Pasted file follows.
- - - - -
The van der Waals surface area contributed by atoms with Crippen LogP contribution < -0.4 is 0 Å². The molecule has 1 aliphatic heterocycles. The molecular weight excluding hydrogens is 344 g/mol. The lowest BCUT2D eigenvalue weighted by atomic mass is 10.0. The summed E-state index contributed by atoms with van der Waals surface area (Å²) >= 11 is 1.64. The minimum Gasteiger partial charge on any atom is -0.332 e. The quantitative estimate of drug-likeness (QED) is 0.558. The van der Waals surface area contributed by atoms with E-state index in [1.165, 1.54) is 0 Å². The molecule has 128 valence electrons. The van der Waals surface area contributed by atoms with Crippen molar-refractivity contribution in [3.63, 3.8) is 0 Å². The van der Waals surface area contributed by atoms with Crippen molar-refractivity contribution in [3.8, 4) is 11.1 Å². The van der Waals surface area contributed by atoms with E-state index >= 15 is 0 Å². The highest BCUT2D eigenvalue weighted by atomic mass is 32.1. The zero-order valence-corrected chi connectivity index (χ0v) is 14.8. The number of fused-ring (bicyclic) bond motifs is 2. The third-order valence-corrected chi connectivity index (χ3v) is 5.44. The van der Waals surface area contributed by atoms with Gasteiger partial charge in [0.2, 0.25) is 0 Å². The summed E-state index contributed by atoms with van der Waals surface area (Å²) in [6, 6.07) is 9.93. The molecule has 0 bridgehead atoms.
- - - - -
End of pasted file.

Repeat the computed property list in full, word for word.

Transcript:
The van der Waals surface area contributed by atoms with Crippen LogP contribution < -0.4 is 0 Å². The molecule has 1 aliphatic heterocycles. The molecular weight excluding hydrogens is 344 g/mol. The lowest BCUT2D eigenvalue weighted by atomic mass is 10.0. The summed E-state index contributed by atoms with van der Waals surface area (Å²) >= 11 is 1.64. The minimum Gasteiger partial charge on any atom is -0.332 e. The quantitative estimate of drug-likeness (QED) is 0.558. The van der Waals surface area contributed by atoms with E-state index in [1.165, 1.54) is 0 Å². The molecule has 128 valence electrons. The van der Waals surface area contributed by atoms with Crippen molar-refractivity contribution in [3.63, 3.8) is 0 Å². The van der Waals surface area contributed by atoms with Crippen molar-refractivity contribution in [3.8, 4) is 11.1 Å². The van der Waals surface area contributed by atoms with E-state index >= 15 is 0 Å². The highest BCUT2D eigenvalue weighted by atomic mass is 32.1. The zero-order valence-corrected chi connectivity index (χ0v) is 14.8. The number of fused-ring (bicyclic) bond motifs is 2. The third-order valence-corrected chi connectivity index (χ3v) is 5.44. The van der Waals surface area contributed by atoms with Gasteiger partial charge in [0.2, 0.25) is 0 Å². The summed E-state index contributed by atoms with van der Waals surface area (Å²) in [6, 6.07) is 9.93. The molecule has 0 bridgehead atoms.